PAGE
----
As the principle songwriter for the Beach Boys, Brian Wilson, with natural gifts for harmony and composition, renovated the landscape of popular music, creating, among other masterpieces, Pet Sounds, the 1966 release that is still regarded as the greatest full length ever made. Indeed, the songs have not tarnished over the decades. Boxed sets and documentaries have been fashioned around this album alone, and its cohesion, its harmonies and time signatures and associative leaps, still elude songsmiths of the current millennium.
After numerous mental breakdowns and a life-or-death grapple with cocaine addiction that left him bedridden for years, Wilson's well-being was overseen by Dr. Eugene Landy, a therapist to the stars who put Wilson on a rigorous fitness, nutrition and therapy regimen that proved lifesaving. But Wilson was out of the frying pan and into the fire-- over the course of a decade, Landy kept Wilson in isolation, under close supervision and pharmaceutical sedation, while inserting himself into all of Wilson's financial and creative enterprises, even going so far as to sign himself into Wilson's will. The financial and neurological tolls were enormous.
Despite this, Wilson finished "SMiLE," the greatest aborted project in the history of pop music, and has returned with "That Lucky Ol' Sun," a well-received pop opera behind which he is currently touring. In anticipation of his show at the State Theatre this Saturday, Brian Wilson granted Gimme Noise a quick interview.
Gimme Noise: After finally completing SMiLE, were you intimidated to begin work on another concept album? Brian Wilson: No, actually, I got right into it. GN: What inspired the concept for the album? BW: I just love that song “Lucky Old Sun.” GN: Who’s the original composer? BW: I don’t know. I bought the Louis Armstrong version, learned it, changed the chords around and tossed it to my band. GN: Did that single inspire the entire album? BW: No. I wrote the songs separately. GN: Your music has remained so bright and positive despite having survived such hardship in your life. How do you maintain such musical positivity? BW: I just sit down and write the songs. GN: Is there a space for the darker parts of you in your music? BW: Not really, no. I like to look for the sunny parts. GN: You mention that you don’t like to listen much to music being made today. BW: That’s true. GN: Is it because you don’t like it? BW: I don’t like it. I don’t like the music being made these days. GN: What don’t you like about it? BW: I don’t know. I just don’t like it. GN: How has pop music changed since your youth? BW: It’s taken a decline. GN: You’ve had so much influence on pop musicians in every genre. Who are you proudest to have influenced? BW: The Beatles. GN: After so much celebration of your career and so much critical analysis devoted to your music, is it ever difficult to live up to your own praise when you start to write new songs? BW: No. I just write from my heart. I don’t try to outdo myself. I just write from my heart. GN: Your music is so complex. And yet your process, as evidenced in this interview, seems so simple. But when you create these challenging harmonies and time signatures, are you trying to challenge the ear? BW: No. It just comes naturally. When it comes naturally, it happens. GN: Does it come to you in dreams? BW: No (laughs). GN: What do you dream about? BW: My friends.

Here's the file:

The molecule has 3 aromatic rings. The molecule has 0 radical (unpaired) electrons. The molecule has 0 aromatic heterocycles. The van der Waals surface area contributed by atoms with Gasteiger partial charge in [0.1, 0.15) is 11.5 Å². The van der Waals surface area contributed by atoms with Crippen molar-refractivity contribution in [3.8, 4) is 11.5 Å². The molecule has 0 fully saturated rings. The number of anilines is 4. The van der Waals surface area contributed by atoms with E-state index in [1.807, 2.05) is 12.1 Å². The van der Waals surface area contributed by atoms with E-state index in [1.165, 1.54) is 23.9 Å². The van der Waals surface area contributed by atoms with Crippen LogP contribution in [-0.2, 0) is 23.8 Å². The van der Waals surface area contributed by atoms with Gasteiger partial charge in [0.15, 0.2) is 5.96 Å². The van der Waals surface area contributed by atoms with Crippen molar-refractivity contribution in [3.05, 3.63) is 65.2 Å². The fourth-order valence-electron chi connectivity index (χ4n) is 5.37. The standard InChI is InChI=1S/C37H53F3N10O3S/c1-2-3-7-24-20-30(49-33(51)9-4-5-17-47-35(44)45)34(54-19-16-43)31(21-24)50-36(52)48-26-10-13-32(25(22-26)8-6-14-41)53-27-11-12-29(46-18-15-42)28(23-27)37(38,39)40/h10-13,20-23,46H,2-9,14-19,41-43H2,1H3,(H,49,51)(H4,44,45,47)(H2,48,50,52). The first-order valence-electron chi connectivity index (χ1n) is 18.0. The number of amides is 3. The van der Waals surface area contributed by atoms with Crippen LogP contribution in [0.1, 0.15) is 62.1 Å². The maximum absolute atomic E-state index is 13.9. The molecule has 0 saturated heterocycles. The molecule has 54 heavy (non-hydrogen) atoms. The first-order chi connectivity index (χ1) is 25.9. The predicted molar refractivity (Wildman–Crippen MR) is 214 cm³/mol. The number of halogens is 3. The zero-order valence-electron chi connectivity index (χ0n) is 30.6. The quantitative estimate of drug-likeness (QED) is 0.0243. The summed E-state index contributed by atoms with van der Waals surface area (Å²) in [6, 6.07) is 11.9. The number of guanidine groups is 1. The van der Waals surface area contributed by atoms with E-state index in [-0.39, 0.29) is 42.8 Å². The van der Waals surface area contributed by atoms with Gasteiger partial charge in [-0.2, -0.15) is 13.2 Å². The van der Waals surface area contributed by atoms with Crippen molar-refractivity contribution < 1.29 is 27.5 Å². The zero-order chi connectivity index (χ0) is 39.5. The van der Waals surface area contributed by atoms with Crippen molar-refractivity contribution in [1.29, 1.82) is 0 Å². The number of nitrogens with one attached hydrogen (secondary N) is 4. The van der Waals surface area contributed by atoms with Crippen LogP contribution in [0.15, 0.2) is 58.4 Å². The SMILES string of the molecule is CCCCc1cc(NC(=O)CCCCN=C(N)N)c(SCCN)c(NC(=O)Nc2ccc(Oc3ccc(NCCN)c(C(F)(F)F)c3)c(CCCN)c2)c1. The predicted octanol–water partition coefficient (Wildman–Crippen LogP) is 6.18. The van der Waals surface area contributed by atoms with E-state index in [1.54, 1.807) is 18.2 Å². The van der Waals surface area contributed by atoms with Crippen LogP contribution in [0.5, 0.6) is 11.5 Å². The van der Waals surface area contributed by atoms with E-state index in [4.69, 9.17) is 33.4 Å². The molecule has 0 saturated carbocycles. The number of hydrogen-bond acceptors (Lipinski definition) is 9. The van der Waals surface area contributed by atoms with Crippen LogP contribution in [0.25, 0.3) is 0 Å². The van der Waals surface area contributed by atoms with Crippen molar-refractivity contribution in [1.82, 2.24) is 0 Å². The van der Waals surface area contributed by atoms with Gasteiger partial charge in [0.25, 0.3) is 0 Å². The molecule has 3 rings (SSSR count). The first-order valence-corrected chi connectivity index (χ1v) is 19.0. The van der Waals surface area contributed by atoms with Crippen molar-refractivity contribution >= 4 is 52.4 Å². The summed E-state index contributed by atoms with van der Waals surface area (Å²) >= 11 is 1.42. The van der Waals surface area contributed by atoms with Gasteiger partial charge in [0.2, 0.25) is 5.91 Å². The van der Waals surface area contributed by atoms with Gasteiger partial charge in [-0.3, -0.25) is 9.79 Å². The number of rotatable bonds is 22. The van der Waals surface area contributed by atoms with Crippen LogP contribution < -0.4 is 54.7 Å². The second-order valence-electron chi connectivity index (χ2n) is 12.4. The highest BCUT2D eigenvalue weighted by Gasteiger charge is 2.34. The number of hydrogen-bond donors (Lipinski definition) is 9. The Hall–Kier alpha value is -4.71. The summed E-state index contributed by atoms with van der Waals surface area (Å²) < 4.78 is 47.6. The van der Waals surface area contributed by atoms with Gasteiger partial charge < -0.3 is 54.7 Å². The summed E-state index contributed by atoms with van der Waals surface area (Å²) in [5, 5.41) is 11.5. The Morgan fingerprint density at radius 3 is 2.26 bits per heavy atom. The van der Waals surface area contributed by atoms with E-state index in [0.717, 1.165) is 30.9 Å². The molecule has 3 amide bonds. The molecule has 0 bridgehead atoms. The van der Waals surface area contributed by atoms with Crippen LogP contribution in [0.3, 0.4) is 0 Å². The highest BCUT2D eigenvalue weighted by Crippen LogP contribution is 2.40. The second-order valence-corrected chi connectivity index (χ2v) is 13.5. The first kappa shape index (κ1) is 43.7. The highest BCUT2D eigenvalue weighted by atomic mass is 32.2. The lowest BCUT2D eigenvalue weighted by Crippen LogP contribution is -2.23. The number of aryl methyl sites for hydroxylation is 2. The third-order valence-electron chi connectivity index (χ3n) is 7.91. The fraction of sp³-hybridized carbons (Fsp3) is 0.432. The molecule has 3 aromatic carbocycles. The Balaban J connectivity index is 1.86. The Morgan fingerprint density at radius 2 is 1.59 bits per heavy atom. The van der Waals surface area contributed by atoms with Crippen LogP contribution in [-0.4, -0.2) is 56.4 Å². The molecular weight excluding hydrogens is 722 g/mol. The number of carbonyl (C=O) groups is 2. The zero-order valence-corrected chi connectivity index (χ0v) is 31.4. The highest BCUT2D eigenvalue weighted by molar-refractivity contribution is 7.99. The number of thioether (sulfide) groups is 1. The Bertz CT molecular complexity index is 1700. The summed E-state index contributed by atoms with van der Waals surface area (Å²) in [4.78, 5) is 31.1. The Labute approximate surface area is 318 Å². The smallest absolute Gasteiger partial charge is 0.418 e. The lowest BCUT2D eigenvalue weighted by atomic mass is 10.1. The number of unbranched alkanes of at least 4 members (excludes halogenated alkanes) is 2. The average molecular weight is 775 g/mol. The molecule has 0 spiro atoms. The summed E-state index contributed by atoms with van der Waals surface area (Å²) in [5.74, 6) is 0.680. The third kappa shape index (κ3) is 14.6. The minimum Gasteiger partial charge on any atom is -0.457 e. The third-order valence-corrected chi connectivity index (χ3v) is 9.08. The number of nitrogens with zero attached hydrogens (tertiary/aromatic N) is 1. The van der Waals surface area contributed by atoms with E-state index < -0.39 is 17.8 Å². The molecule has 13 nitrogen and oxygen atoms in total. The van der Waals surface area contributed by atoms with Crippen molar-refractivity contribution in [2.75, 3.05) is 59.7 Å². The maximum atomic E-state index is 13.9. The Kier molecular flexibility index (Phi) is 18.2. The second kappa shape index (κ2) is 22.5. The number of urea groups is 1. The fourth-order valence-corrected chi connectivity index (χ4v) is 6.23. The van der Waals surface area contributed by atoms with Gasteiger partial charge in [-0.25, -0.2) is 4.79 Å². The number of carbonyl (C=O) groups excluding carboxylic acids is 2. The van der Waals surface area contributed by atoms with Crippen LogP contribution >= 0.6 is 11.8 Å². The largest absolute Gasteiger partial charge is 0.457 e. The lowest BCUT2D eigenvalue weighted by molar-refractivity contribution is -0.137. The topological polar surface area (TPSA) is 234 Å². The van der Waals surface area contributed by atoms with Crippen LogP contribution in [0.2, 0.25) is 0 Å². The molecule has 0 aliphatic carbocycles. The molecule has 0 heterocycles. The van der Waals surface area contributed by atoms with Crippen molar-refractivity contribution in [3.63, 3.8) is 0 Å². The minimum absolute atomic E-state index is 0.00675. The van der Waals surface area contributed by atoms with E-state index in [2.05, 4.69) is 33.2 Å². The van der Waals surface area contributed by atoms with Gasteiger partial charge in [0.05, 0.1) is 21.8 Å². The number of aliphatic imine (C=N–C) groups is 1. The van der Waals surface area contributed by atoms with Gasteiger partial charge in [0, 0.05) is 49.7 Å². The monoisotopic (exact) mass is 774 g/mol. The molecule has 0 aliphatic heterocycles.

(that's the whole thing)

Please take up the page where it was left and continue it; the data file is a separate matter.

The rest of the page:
The video below, of Wilson performing the song "Surf's Up" in his home, was recorded in 1967. He was 24 years old.